?! (Dubious move)
This symbol is similar to the "!?" (below) but usually indicates that the annotator believes the move to be objectively bad, albeit hard to refute. The "?!" is also often used instead of a "?" to indicate that the move is not all bad. A sacrifice leading to a dangerous attack which the opponent should be able to defend against if he plays well may receive a "?!". Alternatively, this may denote a move that is truly bad, but sets up an attractive trap.
!? (Interesting move)
The "!?" is one of the more controversial symbols. Different books have slightly varying definitions. Among the definitions are "interesting, but perhaps not the best move", "move deserving attention", "enterprising move" and "risky move". Usually it indicates that the move leads to exciting or wild play and that the move is probably good. It is also often used when a player sets a cunning trap in a lost position. Typical moves receiving a "!?" are those involving speculative sacrifices or dangerous attacks which might turn out to be strategically deficient.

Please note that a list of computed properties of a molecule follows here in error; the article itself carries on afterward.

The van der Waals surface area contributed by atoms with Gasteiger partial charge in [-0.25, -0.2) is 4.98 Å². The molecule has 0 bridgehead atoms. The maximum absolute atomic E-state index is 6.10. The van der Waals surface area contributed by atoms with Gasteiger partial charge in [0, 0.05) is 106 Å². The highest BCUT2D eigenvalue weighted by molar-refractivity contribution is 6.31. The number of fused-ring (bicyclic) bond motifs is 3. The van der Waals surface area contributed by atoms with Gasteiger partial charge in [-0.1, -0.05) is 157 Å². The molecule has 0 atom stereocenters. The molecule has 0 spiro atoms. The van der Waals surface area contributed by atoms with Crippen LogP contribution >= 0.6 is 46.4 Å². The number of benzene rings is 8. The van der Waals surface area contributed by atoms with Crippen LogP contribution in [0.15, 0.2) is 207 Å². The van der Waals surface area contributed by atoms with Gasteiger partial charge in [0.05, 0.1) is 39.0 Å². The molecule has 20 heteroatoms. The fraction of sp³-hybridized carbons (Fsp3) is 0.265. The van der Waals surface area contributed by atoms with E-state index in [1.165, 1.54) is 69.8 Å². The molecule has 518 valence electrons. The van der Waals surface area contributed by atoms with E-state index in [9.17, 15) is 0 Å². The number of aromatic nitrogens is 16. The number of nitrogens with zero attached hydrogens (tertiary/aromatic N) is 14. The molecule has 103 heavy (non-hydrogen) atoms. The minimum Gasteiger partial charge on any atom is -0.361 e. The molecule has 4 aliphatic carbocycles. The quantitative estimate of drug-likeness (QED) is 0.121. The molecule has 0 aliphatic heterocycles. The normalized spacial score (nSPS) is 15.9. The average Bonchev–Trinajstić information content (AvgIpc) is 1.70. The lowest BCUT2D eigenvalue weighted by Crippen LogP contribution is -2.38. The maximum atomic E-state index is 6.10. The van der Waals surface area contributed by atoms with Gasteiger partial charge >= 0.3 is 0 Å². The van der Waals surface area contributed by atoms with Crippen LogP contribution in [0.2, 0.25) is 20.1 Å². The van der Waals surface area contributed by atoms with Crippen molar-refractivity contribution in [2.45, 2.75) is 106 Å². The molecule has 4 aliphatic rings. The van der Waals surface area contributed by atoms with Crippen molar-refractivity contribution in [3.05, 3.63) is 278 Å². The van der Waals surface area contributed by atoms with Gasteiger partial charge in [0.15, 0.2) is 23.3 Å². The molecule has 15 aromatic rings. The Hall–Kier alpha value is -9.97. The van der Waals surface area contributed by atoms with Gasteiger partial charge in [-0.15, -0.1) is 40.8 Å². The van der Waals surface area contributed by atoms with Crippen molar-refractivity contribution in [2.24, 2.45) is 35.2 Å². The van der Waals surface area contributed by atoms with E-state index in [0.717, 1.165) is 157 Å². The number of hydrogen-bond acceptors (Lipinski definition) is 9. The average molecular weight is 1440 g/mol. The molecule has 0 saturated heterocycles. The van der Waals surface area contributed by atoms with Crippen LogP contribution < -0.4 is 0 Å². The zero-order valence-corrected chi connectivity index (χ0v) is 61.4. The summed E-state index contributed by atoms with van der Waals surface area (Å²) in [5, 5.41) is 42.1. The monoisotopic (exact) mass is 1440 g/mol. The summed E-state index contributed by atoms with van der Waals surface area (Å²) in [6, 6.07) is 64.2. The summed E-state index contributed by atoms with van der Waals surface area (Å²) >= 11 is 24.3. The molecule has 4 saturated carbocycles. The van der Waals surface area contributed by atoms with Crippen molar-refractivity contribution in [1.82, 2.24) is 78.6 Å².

! (Good move)
While question marks indicate bad moves, exclamation points ("!") indicate good moves—especially ones which are surprising or involve particular skill. Hence annotators are usually somewhat conservative with the use of this symbol; for example, they would not annotate a game thus: 1.e4! c5! 2.Nf3! d6! 3.d4! cxd4! 4.Nxd4! Nf6! 5.Nc3! Although these may be good moves, the players have demonstrated little skill by simply following well-known opening theory in a main line Sicilian Defence.